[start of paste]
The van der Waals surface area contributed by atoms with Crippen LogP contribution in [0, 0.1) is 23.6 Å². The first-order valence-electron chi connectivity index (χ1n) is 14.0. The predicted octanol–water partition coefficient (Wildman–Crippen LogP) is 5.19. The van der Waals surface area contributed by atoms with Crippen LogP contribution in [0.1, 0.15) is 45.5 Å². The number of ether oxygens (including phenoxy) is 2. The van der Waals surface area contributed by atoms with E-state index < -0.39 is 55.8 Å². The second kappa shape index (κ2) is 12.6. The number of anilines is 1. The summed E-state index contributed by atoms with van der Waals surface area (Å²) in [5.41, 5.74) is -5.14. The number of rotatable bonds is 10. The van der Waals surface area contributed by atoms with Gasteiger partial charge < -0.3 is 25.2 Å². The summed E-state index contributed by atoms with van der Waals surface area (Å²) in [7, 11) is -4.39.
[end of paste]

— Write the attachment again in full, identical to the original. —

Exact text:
The van der Waals surface area contributed by atoms with Crippen LogP contribution in [0, 0.1) is 23.6 Å². The first-order valence-electron chi connectivity index (χ1n) is 14.0. The predicted octanol–water partition coefficient (Wildman–Crippen LogP) is 5.19. The van der Waals surface area contributed by atoms with Crippen LogP contribution in [0.1, 0.15) is 45.5 Å². The number of ether oxygens (including phenoxy) is 2. The van der Waals surface area contributed by atoms with E-state index < -0.39 is 55.8 Å². The second kappa shape index (κ2) is 12.6. The number of anilines is 1. The summed E-state index contributed by atoms with van der Waals surface area (Å²) in [5.41, 5.74) is -5.14. The number of rotatable bonds is 10. The van der Waals surface area contributed by atoms with Gasteiger partial charge < -0.3 is 25.2 Å². The summed E-state index contributed by atoms with van der Waals surface area (Å²) in [7, 11) is -4.39.